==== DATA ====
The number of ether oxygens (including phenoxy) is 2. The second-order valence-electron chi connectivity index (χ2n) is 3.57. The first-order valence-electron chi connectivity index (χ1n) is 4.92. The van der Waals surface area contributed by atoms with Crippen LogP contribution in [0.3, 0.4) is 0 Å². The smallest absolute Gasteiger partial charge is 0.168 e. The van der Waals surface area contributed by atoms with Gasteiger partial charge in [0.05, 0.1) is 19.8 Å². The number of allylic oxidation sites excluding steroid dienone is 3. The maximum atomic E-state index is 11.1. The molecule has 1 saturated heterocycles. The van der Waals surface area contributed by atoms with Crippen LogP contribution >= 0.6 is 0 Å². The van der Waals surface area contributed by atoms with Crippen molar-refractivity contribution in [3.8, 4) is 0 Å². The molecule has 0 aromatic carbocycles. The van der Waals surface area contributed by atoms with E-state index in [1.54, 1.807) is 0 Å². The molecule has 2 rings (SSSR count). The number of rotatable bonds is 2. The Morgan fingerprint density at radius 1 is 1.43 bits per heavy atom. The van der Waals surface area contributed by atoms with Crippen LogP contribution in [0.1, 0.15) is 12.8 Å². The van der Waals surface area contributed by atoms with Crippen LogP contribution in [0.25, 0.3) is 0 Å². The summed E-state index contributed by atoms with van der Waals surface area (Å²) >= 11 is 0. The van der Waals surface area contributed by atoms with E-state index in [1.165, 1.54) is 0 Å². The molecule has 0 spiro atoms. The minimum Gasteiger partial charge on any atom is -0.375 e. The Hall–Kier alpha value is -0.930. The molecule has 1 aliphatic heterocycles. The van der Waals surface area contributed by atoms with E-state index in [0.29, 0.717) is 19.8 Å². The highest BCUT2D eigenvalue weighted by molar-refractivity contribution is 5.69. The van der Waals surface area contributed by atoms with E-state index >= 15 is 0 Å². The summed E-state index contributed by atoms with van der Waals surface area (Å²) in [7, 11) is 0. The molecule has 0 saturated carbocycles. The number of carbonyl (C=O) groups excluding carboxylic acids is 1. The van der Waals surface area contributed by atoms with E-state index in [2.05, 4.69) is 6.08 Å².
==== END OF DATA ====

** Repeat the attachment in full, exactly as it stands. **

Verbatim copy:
The number of ether oxygens (including phenoxy) is 2. The second-order valence-electron chi connectivity index (χ2n) is 3.57. The first-order valence-electron chi connectivity index (χ1n) is 4.92. The van der Waals surface area contributed by atoms with Crippen LogP contribution in [0.3, 0.4) is 0 Å². The smallest absolute Gasteiger partial charge is 0.168 e. The van der Waals surface area contributed by atoms with Gasteiger partial charge in [0.05, 0.1) is 19.8 Å². The number of allylic oxidation sites excluding steroid dienone is 3. The maximum atomic E-state index is 11.1. The molecule has 1 saturated heterocycles. The van der Waals surface area contributed by atoms with Crippen LogP contribution >= 0.6 is 0 Å². The van der Waals surface area contributed by atoms with Crippen molar-refractivity contribution in [3.8, 4) is 0 Å². The molecule has 0 aromatic carbocycles. The van der Waals surface area contributed by atoms with E-state index in [1.54, 1.807) is 0 Å². The molecule has 2 rings (SSSR count). The number of rotatable bonds is 2. The Morgan fingerprint density at radius 1 is 1.43 bits per heavy atom. The van der Waals surface area contributed by atoms with Crippen LogP contribution in [0.1, 0.15) is 12.8 Å². The van der Waals surface area contributed by atoms with Crippen LogP contribution in [0.25, 0.3) is 0 Å². The summed E-state index contributed by atoms with van der Waals surface area (Å²) >= 11 is 0. The van der Waals surface area contributed by atoms with E-state index in [1.165, 1.54) is 0 Å². The molecule has 0 spiro atoms. The minimum Gasteiger partial charge on any atom is -0.375 e. The Hall–Kier alpha value is -0.930. The molecule has 1 aliphatic heterocycles. The van der Waals surface area contributed by atoms with E-state index in [0.29, 0.717) is 19.8 Å². The highest BCUT2D eigenvalue weighted by molar-refractivity contribution is 5.69. The van der Waals surface area contributed by atoms with E-state index >= 15 is 0 Å². The summed E-state index contributed by atoms with van der Waals surface area (Å²) in [7, 11) is 0. The molecule has 0 saturated carbocycles. The number of carbonyl (C=O) groups excluding carboxylic acids is 1. The van der Waals surface area contributed by atoms with E-state index in [2.05, 4.69) is 6.08 Å².